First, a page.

As is nicely described here , .pacnew files are created if the
new version differs from both the old version, and the user modified
version. User intervention is required to resolve the conflict.
Since the user modified the file themselves, one might think that they
would have no trouble resolving that conflict. However, in my experience
it is sometimes not as trivial as it should be. For example, just
recently /etc/group.pacnew was created due to an upgrade of
'filesystem'. This was the output of diff group group.pacnew for me:
Ok, so I added myself to several groups. Those are easily eliminated.
But what about this large number of groups at the end, which seem to be
gone in the new version? I didn't add them manually, but surely some of
those are still needed. With help of some version control history I
found out that the 'lock' group was added, but /etc/group was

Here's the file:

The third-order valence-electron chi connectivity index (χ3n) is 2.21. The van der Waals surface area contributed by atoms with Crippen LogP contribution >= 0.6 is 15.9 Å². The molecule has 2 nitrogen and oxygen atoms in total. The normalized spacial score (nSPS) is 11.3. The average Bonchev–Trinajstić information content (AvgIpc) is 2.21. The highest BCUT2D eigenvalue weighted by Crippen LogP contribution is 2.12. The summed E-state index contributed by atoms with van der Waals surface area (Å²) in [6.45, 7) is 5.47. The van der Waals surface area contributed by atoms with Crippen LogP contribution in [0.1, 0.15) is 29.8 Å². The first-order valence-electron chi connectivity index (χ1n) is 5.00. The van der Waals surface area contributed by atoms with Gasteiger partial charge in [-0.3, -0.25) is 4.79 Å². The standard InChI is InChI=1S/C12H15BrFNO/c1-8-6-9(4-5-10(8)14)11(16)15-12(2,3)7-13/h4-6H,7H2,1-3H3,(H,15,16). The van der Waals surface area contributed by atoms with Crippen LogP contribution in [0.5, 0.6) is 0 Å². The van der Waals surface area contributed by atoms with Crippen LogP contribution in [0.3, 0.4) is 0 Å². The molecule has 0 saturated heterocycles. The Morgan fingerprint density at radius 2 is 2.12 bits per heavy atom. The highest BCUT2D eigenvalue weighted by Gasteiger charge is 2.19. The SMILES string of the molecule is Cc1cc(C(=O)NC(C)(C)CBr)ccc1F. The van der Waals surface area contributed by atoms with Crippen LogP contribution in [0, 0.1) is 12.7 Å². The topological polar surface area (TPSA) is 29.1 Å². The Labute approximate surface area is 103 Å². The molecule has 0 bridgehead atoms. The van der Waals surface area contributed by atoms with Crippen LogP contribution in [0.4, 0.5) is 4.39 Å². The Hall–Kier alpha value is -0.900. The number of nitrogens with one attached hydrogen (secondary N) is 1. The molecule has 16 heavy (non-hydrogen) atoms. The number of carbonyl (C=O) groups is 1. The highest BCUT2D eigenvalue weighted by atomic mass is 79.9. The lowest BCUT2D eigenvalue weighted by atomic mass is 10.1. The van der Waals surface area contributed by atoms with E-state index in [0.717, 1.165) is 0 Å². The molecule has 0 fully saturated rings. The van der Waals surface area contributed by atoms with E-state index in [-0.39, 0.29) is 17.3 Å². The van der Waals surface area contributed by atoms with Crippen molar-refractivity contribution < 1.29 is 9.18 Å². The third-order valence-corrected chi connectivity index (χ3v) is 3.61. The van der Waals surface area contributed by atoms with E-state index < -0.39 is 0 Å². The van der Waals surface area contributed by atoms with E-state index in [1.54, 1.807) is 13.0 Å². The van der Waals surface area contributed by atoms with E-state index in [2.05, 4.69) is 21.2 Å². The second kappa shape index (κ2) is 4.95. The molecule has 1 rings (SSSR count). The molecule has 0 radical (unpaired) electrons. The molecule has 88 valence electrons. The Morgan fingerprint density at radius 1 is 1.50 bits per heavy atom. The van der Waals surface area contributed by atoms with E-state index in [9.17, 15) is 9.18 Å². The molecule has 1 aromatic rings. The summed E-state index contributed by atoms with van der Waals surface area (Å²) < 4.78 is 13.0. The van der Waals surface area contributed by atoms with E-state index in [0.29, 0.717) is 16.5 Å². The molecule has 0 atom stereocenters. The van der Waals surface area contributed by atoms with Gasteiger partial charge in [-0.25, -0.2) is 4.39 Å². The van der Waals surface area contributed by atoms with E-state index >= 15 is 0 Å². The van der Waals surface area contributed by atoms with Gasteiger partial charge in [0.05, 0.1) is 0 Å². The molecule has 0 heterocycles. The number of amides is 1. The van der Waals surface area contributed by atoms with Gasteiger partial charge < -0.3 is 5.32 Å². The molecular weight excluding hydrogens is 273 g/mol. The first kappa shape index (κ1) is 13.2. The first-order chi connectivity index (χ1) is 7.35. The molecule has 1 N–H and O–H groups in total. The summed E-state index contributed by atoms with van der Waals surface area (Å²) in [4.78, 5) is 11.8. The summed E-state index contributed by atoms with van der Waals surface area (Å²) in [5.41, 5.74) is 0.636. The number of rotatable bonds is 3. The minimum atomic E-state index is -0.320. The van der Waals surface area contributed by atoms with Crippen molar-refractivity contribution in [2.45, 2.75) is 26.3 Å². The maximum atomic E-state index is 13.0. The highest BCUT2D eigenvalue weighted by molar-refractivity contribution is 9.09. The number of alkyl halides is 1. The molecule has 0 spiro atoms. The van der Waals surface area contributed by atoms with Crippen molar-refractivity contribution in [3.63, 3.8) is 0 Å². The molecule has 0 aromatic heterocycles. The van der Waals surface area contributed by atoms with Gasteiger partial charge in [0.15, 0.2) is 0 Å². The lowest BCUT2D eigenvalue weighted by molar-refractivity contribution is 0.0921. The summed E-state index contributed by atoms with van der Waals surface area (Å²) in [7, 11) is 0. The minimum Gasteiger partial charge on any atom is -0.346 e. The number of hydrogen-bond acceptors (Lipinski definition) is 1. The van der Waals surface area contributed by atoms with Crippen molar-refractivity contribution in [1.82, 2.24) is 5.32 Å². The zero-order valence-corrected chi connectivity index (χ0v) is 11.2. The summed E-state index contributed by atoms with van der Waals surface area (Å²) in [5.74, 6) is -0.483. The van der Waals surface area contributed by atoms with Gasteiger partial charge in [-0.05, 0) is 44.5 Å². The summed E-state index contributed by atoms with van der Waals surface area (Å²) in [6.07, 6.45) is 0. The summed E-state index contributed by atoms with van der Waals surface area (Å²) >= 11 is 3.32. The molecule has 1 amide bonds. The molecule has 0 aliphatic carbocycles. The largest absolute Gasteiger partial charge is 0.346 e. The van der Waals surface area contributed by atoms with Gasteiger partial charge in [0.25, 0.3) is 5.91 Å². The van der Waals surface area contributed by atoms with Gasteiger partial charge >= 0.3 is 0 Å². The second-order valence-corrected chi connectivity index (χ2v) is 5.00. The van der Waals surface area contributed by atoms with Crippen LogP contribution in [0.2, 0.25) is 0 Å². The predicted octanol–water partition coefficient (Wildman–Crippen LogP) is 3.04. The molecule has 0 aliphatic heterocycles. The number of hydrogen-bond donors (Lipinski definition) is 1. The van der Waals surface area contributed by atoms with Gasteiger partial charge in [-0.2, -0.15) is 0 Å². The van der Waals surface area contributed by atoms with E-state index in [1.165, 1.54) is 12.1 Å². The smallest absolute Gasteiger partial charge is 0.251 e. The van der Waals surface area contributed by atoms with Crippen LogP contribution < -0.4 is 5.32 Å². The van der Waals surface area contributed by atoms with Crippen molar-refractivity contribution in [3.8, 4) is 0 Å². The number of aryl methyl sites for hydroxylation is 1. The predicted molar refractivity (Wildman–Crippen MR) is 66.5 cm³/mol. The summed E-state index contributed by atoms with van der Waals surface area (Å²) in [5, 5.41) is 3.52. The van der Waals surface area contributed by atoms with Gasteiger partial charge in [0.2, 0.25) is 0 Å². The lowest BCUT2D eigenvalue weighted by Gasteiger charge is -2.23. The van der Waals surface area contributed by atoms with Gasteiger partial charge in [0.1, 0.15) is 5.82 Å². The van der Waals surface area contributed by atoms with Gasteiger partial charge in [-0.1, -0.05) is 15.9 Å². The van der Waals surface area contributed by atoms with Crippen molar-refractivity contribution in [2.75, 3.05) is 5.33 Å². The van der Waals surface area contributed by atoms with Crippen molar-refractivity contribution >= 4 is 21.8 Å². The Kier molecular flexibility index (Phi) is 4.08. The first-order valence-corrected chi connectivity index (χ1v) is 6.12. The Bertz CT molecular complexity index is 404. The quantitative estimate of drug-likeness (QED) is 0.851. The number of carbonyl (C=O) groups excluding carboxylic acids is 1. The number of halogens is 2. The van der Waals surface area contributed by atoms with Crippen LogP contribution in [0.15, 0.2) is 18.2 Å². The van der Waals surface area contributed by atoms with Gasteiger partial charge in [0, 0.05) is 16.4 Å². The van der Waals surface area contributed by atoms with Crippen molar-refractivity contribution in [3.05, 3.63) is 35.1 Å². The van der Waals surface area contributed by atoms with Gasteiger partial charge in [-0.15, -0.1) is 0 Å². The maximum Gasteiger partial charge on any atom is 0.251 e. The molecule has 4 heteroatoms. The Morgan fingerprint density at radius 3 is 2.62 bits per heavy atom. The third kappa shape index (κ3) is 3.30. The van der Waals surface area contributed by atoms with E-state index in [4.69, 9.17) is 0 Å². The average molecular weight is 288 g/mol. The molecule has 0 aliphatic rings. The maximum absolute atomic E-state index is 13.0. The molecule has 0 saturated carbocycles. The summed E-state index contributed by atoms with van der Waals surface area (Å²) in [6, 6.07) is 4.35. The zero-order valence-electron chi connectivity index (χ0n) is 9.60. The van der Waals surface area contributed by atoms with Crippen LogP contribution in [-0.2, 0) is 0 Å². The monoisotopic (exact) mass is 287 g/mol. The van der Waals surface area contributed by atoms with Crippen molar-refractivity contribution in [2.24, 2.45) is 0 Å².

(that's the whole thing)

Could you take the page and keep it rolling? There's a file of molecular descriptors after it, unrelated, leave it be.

immediately updated by the install script, and therefore the .pacnew
file was redundant.
Long story short, this could have gone much more smoothly if a .pacold
file (corresponding to the original file from the old package version)
had been provided alongside the .pacnew file. Diffing old vs. new would
show the single-line change, making it obvious what to do: nothing.
So much for the motivation. As for the feasibility, I've done some
research. On my system, I currently have in total of:
406 backup files
2.7M of disk space used by backup files
408K of disk space used by tar.gz'd backup files
25M of disk space used by /var/lib/pacman/local
Currently, the local db stores only hashes of the installed backup
files, but not the actual contents. Judging from the example above,
storing the contents of the backup files would add only 2.7M to
currently 25M. Compression can be used to reduce the overhead further.
I have not worked on pacman before, but if the concept sounds good to
you, I will try to implement this.
As a future improvement, once .pacold files are available, pacnew merge
tools could also be taught to use three-way merge.